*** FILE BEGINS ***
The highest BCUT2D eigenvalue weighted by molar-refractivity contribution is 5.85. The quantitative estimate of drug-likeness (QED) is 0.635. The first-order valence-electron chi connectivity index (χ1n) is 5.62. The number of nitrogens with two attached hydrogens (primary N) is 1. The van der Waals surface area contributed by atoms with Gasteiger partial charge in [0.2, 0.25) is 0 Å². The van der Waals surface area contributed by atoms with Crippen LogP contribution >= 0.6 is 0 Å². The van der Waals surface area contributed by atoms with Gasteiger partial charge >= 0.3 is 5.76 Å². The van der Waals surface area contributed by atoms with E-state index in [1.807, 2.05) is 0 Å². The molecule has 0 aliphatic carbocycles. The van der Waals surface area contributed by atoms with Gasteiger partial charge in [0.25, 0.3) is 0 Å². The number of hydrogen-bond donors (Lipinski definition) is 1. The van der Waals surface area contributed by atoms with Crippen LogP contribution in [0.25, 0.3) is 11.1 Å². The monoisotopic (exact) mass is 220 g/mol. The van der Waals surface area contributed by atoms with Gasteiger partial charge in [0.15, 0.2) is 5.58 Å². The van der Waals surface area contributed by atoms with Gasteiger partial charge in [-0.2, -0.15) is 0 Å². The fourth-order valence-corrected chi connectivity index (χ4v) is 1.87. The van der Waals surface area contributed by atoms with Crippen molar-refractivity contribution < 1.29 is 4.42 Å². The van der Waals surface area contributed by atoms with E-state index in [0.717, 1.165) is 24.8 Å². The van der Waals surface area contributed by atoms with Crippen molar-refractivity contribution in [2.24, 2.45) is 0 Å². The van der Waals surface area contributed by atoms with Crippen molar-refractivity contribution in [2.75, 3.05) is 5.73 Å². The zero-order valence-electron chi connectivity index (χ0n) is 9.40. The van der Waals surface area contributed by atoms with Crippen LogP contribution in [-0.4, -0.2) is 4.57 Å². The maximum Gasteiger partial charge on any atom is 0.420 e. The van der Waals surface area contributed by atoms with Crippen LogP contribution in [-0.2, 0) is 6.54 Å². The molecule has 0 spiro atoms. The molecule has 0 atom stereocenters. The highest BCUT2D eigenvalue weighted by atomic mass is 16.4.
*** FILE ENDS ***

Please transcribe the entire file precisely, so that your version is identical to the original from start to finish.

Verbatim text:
The highest BCUT2D eigenvalue weighted by molar-refractivity contribution is 5.85. The quantitative estimate of drug-likeness (QED) is 0.635. The first-order valence-electron chi connectivity index (χ1n) is 5.62. The number of nitrogens with two attached hydrogens (primary N) is 1. The van der Waals surface area contributed by atoms with Gasteiger partial charge in [0.2, 0.25) is 0 Å². The van der Waals surface area contributed by atoms with Crippen LogP contribution >= 0.6 is 0 Å². The van der Waals surface area contributed by atoms with Gasteiger partial charge >= 0.3 is 5.76 Å². The van der Waals surface area contributed by atoms with E-state index in [1.807, 2.05) is 0 Å². The molecule has 0 aliphatic carbocycles. The van der Waals surface area contributed by atoms with Gasteiger partial charge in [0.25, 0.3) is 0 Å². The number of hydrogen-bond donors (Lipinski definition) is 1. The van der Waals surface area contributed by atoms with Crippen LogP contribution in [0.25, 0.3) is 11.1 Å². The monoisotopic (exact) mass is 220 g/mol. The van der Waals surface area contributed by atoms with Gasteiger partial charge in [0.15, 0.2) is 5.58 Å². The van der Waals surface area contributed by atoms with Gasteiger partial charge in [-0.2, -0.15) is 0 Å². The fourth-order valence-corrected chi connectivity index (χ4v) is 1.87. The van der Waals surface area contributed by atoms with Crippen molar-refractivity contribution < 1.29 is 4.42 Å². The van der Waals surface area contributed by atoms with E-state index in [0.717, 1.165) is 24.8 Å². The van der Waals surface area contributed by atoms with Crippen molar-refractivity contribution in [2.24, 2.45) is 0 Å². The van der Waals surface area contributed by atoms with Crippen molar-refractivity contribution in [2.75, 3.05) is 5.73 Å². The zero-order valence-electron chi connectivity index (χ0n) is 9.40. The van der Waals surface area contributed by atoms with Crippen LogP contribution in [-0.4, -0.2) is 4.57 Å². The maximum Gasteiger partial charge on any atom is 0.420 e. The van der Waals surface area contributed by atoms with Crippen LogP contribution in [-0.2, 0) is 6.54 Å². The molecule has 0 spiro atoms. The molecule has 0 atom stereocenters. The highest BCUT2D eigenvalue weighted by atomic mass is 16.4.